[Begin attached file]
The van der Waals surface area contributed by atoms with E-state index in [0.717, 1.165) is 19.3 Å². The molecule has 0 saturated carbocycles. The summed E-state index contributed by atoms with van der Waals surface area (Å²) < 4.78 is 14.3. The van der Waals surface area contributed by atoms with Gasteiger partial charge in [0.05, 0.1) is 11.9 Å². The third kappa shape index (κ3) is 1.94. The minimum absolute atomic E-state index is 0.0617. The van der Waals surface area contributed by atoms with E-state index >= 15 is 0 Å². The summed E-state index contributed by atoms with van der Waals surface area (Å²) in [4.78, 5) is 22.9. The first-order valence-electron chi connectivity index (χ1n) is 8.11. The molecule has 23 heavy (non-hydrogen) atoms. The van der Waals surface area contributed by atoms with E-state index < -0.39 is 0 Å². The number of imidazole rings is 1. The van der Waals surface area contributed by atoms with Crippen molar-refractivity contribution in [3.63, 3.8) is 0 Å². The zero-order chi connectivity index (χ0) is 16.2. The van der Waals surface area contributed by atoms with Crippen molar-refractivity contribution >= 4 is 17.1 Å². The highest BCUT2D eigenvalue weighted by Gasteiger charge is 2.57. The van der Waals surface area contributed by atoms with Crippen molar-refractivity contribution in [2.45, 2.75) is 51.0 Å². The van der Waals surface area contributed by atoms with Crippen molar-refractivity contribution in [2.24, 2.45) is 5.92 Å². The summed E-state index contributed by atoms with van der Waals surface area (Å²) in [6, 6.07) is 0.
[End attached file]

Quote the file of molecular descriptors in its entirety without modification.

The van der Waals surface area contributed by atoms with E-state index in [0.717, 1.165) is 19.3 Å². The molecule has 0 saturated carbocycles. The summed E-state index contributed by atoms with van der Waals surface area (Å²) < 4.78 is 14.3. The van der Waals surface area contributed by atoms with Gasteiger partial charge in [0.05, 0.1) is 11.9 Å². The third kappa shape index (κ3) is 1.94. The minimum absolute atomic E-state index is 0.0617. The van der Waals surface area contributed by atoms with E-state index >= 15 is 0 Å². The summed E-state index contributed by atoms with van der Waals surface area (Å²) in [4.78, 5) is 22.9. The first-order valence-electron chi connectivity index (χ1n) is 8.11. The molecule has 23 heavy (non-hydrogen) atoms. The van der Waals surface area contributed by atoms with E-state index < -0.39 is 0 Å². The number of imidazole rings is 1. The van der Waals surface area contributed by atoms with Crippen molar-refractivity contribution in [3.63, 3.8) is 0 Å². The zero-order chi connectivity index (χ0) is 16.2. The van der Waals surface area contributed by atoms with Crippen molar-refractivity contribution >= 4 is 17.1 Å². The highest BCUT2D eigenvalue weighted by Gasteiger charge is 2.57. The van der Waals surface area contributed by atoms with Crippen molar-refractivity contribution in [2.45, 2.75) is 51.0 Å². The van der Waals surface area contributed by atoms with Crippen molar-refractivity contribution in [2.24, 2.45) is 5.92 Å². The summed E-state index contributed by atoms with van der Waals surface area (Å²) in [6, 6.07) is 0.